In the current climate of rancor and divisiveness, it seems everything has become a hot-button topic. Case in point: the lightweight, matte-black electric scooters by Los Angeles-based startup Bird Rides Inc. that are populating — or infesting, depending on your view — much of the city.
Outside the Sony lot in Culver City, and the Fox lot and CAA and ICM offices in Century City, scooters by Bird and rival company Lime litter the sidewalks, left by a growing contingent of mostly millennial employees opting to “Bird” their way to work. Earlier this month, Bird announced not only that it had closed on a $418 million round of financing — both companies have billion-dollar valuations — but that Ashton Kutcher’s tech fund, Sound Ventures, had taken a sizable stake, adding Hollywood firepower to the brand. Recently, Uber was part of Lime’s $335 million round of financing with its e-scooters to be included on Uber’s app. A Bird spokesperson says the company can’t keep up with all the product placement requests pouring in from producers and filmmakers.
But many feel the sidewalk-cluttering scooters — with more and more turning up in West Hollywood, the Miracle Mile and downtown L.A. as they migrate eastward from the year-old company’s base in Santa Monica — are for the birds. In theory, the scooters fulfill a number of progressive desires: They help reduce traffic, they’re environmentally sound and they’re inexpensive. What’s not to love? “I hate them,” says talent manager David Steinberg. “Giving a motorized scooter to a kid is a moronic thing to do. It’s like giving somebody in West Virginia a gun.” Warner Bros. PR exec Candice McDonough recalls one unpleasant encounter. “Some guy almost clipped my stroller with my 6-month-old in it,” she says. “Living in the hills, you have to dodge coyotes. On the Westside, it’s Birds.”
For the uninitiated, the scooters work like this: Riders have to be at least 18, wear a helmet (it’s BYOH, which few do) and avoid riding on the sidewalk. To rent one, Bird and Lime users download an app and pay $1, plus 15 cents a minute for the duration of the ride. Once finished, the user can leave the scooter on the sidewalk; it can’t be reactivated without the app. At night, Bird employs a contract workforce known as “Bird hunters” who collect and charge the scooters, mainly teens and young adults who are paid up to $20 a scooter.
The lack of docking stations and overall consideration has annoyed drivers, pedestrians and homeowners. It’s not uncommon to see a tangle of scooters blocking a sidewalk or driveway. In February, Bird agreed to pay more than $300,000 in fines to the Santa Monica city attorney’s office, which filed a misdemeanor complaint alleging that the company began operating without city approval. (A recent Santa Monica City Council meeting aired reports of elderly pedestrians being mowed down and people Birding while intoxicated. Bird and the city have since made up, with officials saying they’re eager to work with the brand.)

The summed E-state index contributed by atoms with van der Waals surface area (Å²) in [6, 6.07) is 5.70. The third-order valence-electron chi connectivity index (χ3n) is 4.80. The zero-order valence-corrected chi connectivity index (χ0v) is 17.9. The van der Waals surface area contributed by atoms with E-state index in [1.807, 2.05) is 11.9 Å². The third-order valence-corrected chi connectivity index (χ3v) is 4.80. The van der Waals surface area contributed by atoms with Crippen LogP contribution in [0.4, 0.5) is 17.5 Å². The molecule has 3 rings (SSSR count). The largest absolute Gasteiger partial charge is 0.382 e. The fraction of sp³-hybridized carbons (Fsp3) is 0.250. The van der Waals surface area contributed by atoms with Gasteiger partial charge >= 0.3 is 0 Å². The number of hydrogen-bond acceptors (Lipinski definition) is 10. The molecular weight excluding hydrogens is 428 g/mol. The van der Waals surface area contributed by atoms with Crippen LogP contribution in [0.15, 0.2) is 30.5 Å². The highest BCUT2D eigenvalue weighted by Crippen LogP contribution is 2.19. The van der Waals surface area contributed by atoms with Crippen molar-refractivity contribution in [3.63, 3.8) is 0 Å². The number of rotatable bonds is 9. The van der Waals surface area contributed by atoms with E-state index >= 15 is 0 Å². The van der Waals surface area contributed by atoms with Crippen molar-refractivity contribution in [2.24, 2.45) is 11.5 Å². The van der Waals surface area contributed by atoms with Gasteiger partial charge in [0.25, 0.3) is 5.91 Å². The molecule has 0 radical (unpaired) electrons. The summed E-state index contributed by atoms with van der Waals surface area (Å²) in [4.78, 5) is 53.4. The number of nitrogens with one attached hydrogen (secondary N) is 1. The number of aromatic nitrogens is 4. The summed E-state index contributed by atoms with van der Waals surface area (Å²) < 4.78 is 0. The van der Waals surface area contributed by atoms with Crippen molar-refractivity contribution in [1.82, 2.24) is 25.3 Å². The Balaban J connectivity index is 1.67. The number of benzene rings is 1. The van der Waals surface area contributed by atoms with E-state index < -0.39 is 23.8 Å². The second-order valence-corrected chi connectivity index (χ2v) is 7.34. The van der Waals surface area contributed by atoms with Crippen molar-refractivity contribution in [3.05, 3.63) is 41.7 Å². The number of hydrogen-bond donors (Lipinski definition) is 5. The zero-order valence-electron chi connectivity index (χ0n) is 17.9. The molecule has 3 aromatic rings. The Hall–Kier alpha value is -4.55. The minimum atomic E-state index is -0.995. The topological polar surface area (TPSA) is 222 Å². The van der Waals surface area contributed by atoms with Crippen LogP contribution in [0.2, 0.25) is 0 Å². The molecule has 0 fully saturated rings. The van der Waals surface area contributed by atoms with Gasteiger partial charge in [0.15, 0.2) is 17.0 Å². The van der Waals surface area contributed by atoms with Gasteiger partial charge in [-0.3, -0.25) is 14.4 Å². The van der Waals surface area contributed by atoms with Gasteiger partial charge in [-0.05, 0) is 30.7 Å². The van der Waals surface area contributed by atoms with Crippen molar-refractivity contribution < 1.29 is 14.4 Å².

Part of the divide seems to be generational. “I love that there’s this new eco-way to get around — that’s awesome,” says 30-something GLOW actress Rebekka Johnson. Observes Bob Saget, 62, from a recent outing in Santa Monica: “Everyone I saw on them looked like tiny little leprechauns — you should really have to burn some calories doing it, come on,” he says of the electric transport.
Reports abound of saboteurs cutting wires to render the scooters inoperable or throwing them off bridges. A recent photo posted on hyperlocal networking app Nextdoor Venice of a woman tossing a scooter into a construction site resulted in nearly 300 comments. Some transportation experts say this anger is a manifestation of L.A.’s deeply rooted car culture. “For a long time, cars were synonymous with ‘freedom,’ even though that is fiction now because of all the traffic and hassles that come with them — but that idea still persists for a lot of people,” says L.A. Taxi Commission president Eric Spiegelman, who wrestled with the arrival of ride-sharing services like Uber and Lyft that triggered similar reactions. “When an outside entity tries to curtail that freedom, people get resentful and think, ‘That’s not what I came to California for.’ “
Bird and Lime respond to critics by saying systems are in place to report improper behavior. But it would seem, at least in the near future, that the divisiveness will continue. “I think it’s a lovely idea,” says producer-director Marina Zenovich. “In Amsterdam.”
This story first appeared in the July 18 issue of The Hollywood Reporter magazine. To receive the magazine, click here to subscribe.